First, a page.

With every company taking notice of the Battle Royale genre and looking to cash in on the craze that PUBG Corporation and Epic Games popularized with PlayerUnknown’s Battlegrounds and Fortnite, most developers will likely be positioned to add a Battle Royale mode to their first or third-person shooter. Well, Undead Labs isn’t quite convinced there’s anything left to pilfer from the already harvested genre.
Speaking to MCV UK, Undead Labs design director, Richard Foge, explained that they’ve been asked about getting into the Battle Royale gig, but decided it wasn’t worth it, saying…
“I’ve been talking to a lot of journalists, and they’ll ask me about making a battle royale game, because literally everyone else is. It’s like there’s this field of wheat, and somebody built this perfect, glorious combine and it went over that field, and somebody asked me ‘Would you also like to build a combine?’. But there’s no wheat left! There’s nothing left for us to harvest. I would much rather focus on what we’re doing, and try to find something unique in this space to inspire people and excite them with some new thing, as opposed to trying to follow what these folks are doing, and seeing what scraps I can get after that.”
It’s a proper assessment.
The Battle Royale genre is about to become oversaturated, especially with both EA and Activision expected to add those modes to the upcoming Battlefield V and Call of Duty: Black Ops 4.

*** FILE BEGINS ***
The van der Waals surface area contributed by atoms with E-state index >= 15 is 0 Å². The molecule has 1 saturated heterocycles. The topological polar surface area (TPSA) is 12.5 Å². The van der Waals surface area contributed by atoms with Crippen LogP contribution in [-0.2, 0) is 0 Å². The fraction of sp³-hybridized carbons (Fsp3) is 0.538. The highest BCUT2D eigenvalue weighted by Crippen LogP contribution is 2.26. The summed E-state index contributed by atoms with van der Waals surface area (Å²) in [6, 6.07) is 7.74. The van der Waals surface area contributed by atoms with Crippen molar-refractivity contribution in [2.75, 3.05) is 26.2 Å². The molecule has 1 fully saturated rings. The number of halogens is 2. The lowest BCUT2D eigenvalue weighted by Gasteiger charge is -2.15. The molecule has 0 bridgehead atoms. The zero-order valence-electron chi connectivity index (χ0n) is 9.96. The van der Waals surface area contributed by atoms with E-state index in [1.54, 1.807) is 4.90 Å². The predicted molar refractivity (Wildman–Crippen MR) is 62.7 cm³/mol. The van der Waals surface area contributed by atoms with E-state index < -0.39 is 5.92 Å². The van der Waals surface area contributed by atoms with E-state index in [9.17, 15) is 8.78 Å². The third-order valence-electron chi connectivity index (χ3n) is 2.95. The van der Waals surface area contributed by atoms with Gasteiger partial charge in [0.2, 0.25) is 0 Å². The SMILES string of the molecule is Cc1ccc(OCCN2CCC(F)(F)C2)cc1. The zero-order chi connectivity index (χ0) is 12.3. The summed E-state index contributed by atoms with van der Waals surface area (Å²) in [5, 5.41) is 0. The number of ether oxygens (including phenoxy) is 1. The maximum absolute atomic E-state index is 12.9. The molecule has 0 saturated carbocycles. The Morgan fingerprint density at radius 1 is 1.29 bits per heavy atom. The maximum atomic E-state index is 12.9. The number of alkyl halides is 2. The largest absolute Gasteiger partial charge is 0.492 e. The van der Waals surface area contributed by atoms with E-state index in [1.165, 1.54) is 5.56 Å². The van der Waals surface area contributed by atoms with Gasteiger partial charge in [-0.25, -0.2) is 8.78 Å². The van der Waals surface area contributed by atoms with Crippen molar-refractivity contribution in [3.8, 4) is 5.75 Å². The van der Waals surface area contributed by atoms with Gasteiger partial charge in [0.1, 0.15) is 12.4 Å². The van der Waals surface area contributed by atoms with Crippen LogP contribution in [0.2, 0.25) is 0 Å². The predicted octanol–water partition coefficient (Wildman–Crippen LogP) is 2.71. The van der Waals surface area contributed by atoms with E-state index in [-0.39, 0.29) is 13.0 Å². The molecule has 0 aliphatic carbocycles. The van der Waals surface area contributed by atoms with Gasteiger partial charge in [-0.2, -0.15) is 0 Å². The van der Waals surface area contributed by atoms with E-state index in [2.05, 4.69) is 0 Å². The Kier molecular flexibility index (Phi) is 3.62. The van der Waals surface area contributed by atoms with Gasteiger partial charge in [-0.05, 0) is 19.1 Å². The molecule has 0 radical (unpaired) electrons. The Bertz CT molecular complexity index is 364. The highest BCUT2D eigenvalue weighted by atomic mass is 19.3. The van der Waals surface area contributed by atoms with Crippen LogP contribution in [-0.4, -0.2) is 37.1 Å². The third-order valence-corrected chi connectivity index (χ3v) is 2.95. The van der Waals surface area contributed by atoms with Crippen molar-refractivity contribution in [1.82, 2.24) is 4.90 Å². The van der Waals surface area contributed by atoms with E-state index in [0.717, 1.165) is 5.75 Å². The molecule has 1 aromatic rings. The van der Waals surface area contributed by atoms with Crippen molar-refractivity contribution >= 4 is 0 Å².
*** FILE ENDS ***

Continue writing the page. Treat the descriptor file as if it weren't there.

How many times can you add the exact same mode to every game before it becomes tiresome and trite?
Eventually the audience will develop antipathy toward the mode, and then any game focusing on that feature will fade into oblivion. Undead Labs should know firsthand what that’s like given that State of Decay was originally riding on the back of the popularity created by DayZ and Rust. It was one of the few games that managed to carve out its own audience during that time while plenty of other studios had their zombie survival games either fall over and die or gain a pittance of revenue before being forgotten.
Then again, Foge is also of the mind that games need to be designed to be worth their entry price, and not just another skin for a skinner box that works as a gateway into gambling. He explained why there won’t be any microtransactions or loot boxes in State of Decay 2, saying…
“There’s going to be a one-time price for it, rather than a relationship with the game where people pay for things and don’t know what they’re going to get. That shouldn’t feel right. We didn’t want microtransactions or where you’re buying loot boxes with Zombucks or anything.”
“It works for some other folks,”
It won’t be working for some other folks for long… not in the Belgium, at least. The region is banning premium loot boxes, and finally labeling them as the gambling systems that they are.
It was smart of Undead Labs to bypass the whole loot box shenanigans because otherwise they would either have to remove them from the game by June, or forfeit selling the game in Belgium. I’m curious to see how other predatory publishers will handle the new enforcement of the existing gambling laws in Belgium.
You can look for State of Decay 2 to launch later this month starting May 22nd on PC and Xbox One.